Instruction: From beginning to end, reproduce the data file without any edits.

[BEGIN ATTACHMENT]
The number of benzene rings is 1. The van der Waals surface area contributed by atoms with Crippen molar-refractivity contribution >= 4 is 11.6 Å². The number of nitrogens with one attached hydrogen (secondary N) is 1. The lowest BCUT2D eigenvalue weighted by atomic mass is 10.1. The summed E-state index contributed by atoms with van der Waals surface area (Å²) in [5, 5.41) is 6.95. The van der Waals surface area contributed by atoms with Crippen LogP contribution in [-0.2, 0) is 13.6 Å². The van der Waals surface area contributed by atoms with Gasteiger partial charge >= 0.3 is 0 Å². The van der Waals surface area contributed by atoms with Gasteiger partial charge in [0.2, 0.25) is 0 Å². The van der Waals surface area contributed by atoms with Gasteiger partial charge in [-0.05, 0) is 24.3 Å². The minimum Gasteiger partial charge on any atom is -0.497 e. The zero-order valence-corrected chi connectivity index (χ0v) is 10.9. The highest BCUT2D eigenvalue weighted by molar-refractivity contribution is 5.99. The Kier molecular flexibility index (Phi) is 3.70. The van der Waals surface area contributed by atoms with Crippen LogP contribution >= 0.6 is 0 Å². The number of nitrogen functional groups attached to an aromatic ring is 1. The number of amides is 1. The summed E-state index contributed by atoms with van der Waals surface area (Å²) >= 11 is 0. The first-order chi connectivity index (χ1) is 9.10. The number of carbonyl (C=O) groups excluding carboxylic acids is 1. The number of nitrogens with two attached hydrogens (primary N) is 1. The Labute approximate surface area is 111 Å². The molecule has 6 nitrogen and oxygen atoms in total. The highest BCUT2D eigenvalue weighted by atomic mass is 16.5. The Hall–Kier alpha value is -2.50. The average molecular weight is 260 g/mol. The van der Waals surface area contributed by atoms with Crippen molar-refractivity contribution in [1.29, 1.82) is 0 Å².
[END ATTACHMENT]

The number of benzene rings is 1. The van der Waals surface area contributed by atoms with Crippen molar-refractivity contribution >= 4 is 11.6 Å². The number of nitrogens with one attached hydrogen (secondary N) is 1. The lowest BCUT2D eigenvalue weighted by atomic mass is 10.1. The summed E-state index contributed by atoms with van der Waals surface area (Å²) in [5, 5.41) is 6.95. The van der Waals surface area contributed by atoms with Crippen LogP contribution in [-0.2, 0) is 13.6 Å². The van der Waals surface area contributed by atoms with Gasteiger partial charge >= 0.3 is 0 Å². The van der Waals surface area contributed by atoms with Gasteiger partial charge in [0.2, 0.25) is 0 Å². The van der Waals surface area contributed by atoms with Gasteiger partial charge in [-0.05, 0) is 24.3 Å². The minimum Gasteiger partial charge on any atom is -0.497 e. The zero-order valence-corrected chi connectivity index (χ0v) is 10.9. The highest BCUT2D eigenvalue weighted by molar-refractivity contribution is 5.99. The Kier molecular flexibility index (Phi) is 3.70. The van der Waals surface area contributed by atoms with Crippen LogP contribution >= 0.6 is 0 Å². The number of nitrogen functional groups attached to an aromatic ring is 1. The number of amides is 1. The summed E-state index contributed by atoms with van der Waals surface area (Å²) >= 11 is 0. The first-order chi connectivity index (χ1) is 9.10. The number of carbonyl (C=O) groups excluding carboxylic acids is 1. The number of nitrogens with two attached hydrogens (primary N) is 1. The Labute approximate surface area is 111 Å². The molecule has 6 nitrogen and oxygen atoms in total. The highest BCUT2D eigenvalue weighted by atomic mass is 16.5. The Hall–Kier alpha value is -2.50. The average molecular weight is 260 g/mol. The van der Waals surface area contributed by atoms with Crippen molar-refractivity contribution in [1.29, 1.82) is 0 Å².